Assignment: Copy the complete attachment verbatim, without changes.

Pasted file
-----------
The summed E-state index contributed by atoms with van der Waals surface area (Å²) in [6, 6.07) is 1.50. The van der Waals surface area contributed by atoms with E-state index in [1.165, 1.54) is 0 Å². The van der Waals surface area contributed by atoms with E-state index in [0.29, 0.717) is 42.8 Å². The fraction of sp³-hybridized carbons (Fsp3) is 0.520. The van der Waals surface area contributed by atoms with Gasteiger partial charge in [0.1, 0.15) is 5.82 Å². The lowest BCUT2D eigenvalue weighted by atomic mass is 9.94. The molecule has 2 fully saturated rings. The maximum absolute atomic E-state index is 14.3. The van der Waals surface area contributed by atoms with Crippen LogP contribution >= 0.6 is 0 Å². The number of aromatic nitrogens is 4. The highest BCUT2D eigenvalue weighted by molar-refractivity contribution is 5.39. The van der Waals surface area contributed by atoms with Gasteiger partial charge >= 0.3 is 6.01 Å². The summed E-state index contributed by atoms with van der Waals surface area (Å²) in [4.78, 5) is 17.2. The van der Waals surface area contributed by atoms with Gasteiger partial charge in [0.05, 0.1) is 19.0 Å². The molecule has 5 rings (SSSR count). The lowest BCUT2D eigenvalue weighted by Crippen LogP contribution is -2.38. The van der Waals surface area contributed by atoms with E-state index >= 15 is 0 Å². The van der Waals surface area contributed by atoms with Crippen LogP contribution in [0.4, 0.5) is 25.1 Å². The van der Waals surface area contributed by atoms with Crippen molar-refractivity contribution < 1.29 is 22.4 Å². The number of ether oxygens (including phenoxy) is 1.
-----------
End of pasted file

The summed E-state index contributed by atoms with van der Waals surface area (Å²) in [6, 6.07) is 1.50. The van der Waals surface area contributed by atoms with E-state index in [1.165, 1.54) is 0 Å². The van der Waals surface area contributed by atoms with E-state index in [0.29, 0.717) is 42.8 Å². The fraction of sp³-hybridized carbons (Fsp3) is 0.520. The van der Waals surface area contributed by atoms with Gasteiger partial charge in [0.1, 0.15) is 5.82 Å². The lowest BCUT2D eigenvalue weighted by atomic mass is 9.94. The molecule has 2 fully saturated rings. The maximum absolute atomic E-state index is 14.3. The van der Waals surface area contributed by atoms with Crippen LogP contribution >= 0.6 is 0 Å². The number of aromatic nitrogens is 4. The highest BCUT2D eigenvalue weighted by molar-refractivity contribution is 5.39. The van der Waals surface area contributed by atoms with Gasteiger partial charge >= 0.3 is 6.01 Å². The summed E-state index contributed by atoms with van der Waals surface area (Å²) in [4.78, 5) is 17.2. The van der Waals surface area contributed by atoms with Gasteiger partial charge in [0.05, 0.1) is 19.0 Å². The molecule has 5 rings (SSSR count). The lowest BCUT2D eigenvalue weighted by Crippen LogP contribution is -2.38. The van der Waals surface area contributed by atoms with E-state index >= 15 is 0 Å². The van der Waals surface area contributed by atoms with Crippen LogP contribution in [0.4, 0.5) is 25.1 Å². The van der Waals surface area contributed by atoms with Crippen molar-refractivity contribution < 1.29 is 22.4 Å². The number of ether oxygens (including phenoxy) is 1.